Management Accounting

A Warming Trend in Credit

A key indicator of credit availability makes a big jump.
Sarah JohnsonFebruary 4, 2011

Trust is returning to business partnerships. Suppliers are increasingly granting credit to their customers, according to the latest monthly report by the National Association of Credit Management (NACM).

For the manufacturing industry in particular, the NACM says credit access for trade customers has returned to prerecession levels. Indeed, the association, which surveys about 1,000 trade credit managers in the second half of each month, believes that credit availability has recently made a “startling improvement.” The NACM’s indicator for the amount of credit extended in the combined manufacturing and services sectors jumped from 61.7 in December to 64.8 in January (see chart below). That’s the highest level for this indicator — one of 10 factors making up the association’s monthly credit managers’ index — since January 2007.

Part of the reason for suppliers’ loosening up is that their bankers are extending them more credit as well, notes Chris Kuehl, the NACM’s economic analyst. Manufacturers tend to receive more leeway from their lenders during the beginning of an economic recovery since they can post collateral against their loans, he adds, unlike some of the other businesses the NACM categorizes as services, such as transportation.

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Moreover, suppliers don’t want to risk losing sales to more-trusting competitors. Unlike the all-too-recent past when credit was shut down from all sides, suppliers are now more willing to give credit because they fear that another company will get the business if they don’t offer a financing option. “Everyone has been waiting and looking at each other to see who will go first,” says Kuehl.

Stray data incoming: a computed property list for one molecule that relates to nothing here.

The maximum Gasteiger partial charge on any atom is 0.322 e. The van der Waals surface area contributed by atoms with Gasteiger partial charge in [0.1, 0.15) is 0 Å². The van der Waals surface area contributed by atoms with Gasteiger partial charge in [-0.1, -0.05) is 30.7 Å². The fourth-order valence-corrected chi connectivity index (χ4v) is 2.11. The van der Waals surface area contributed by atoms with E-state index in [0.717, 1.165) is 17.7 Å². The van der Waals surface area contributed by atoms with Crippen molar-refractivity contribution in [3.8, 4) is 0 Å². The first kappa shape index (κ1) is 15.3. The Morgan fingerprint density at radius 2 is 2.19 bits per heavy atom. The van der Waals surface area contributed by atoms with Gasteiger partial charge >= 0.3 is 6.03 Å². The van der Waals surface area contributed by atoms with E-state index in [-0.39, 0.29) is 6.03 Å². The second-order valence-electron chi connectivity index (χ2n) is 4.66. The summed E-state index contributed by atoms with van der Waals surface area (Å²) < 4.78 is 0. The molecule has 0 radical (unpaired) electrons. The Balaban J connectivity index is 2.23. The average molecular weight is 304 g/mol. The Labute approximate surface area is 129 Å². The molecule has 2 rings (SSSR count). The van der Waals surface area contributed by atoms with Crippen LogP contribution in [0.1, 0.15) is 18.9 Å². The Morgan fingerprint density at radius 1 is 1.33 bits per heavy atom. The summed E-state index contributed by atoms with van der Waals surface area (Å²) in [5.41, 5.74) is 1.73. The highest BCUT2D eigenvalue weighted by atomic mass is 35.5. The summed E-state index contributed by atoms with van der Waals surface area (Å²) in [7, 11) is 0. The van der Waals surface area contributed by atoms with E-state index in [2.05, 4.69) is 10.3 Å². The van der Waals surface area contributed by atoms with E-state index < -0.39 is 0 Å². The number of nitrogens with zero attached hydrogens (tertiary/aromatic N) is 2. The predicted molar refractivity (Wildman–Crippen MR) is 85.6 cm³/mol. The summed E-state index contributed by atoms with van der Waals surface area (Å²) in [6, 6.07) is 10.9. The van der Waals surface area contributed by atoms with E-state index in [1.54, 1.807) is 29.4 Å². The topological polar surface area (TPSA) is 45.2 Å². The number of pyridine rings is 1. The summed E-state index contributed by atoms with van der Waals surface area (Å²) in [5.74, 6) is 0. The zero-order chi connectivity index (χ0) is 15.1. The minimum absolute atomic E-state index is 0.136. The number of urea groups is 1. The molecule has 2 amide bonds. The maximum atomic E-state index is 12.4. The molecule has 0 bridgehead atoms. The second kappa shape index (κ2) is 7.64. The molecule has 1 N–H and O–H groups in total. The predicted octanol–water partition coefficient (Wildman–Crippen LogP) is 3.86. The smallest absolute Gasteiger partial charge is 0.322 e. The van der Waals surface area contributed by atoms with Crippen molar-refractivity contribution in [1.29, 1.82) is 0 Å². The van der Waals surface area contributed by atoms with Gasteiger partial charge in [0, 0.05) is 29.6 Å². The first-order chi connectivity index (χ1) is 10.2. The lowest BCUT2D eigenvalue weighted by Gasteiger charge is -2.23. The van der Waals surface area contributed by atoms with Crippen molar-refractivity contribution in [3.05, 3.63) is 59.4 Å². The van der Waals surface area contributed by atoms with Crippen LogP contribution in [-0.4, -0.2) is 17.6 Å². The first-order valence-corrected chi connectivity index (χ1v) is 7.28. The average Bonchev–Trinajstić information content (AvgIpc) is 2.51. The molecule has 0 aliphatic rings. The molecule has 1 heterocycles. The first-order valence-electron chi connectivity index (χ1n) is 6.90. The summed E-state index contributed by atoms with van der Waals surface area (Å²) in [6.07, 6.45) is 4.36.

Easier credit

Still, as with other positive economic indictors, small businesses may be the last to feel this change. Only 5% of small-business owners saw their suppliers’ trade-credit policies eased last year, according to a report by the National Federation of Independent Business released on Wednesday.

Other measurements in the NACM’s report further show that companies are poised for growth. The overall credit managers’ index score of 56.4 for January is at a level that signals “more rapid expansion in the near future,” the trade association says. An index reading above 50 indicates the economy is in growth mode. The nine-year-old index hit its lowest point, 39.7, in January 2009.

Also for January, the NACM found that creditors are rejecting fewer applications and have had to move fewer of their accounts to collections. Sales and new credit applications have recently slid, but the NACM says the numbers are still decent and reflect a normal slowdown during this time of year.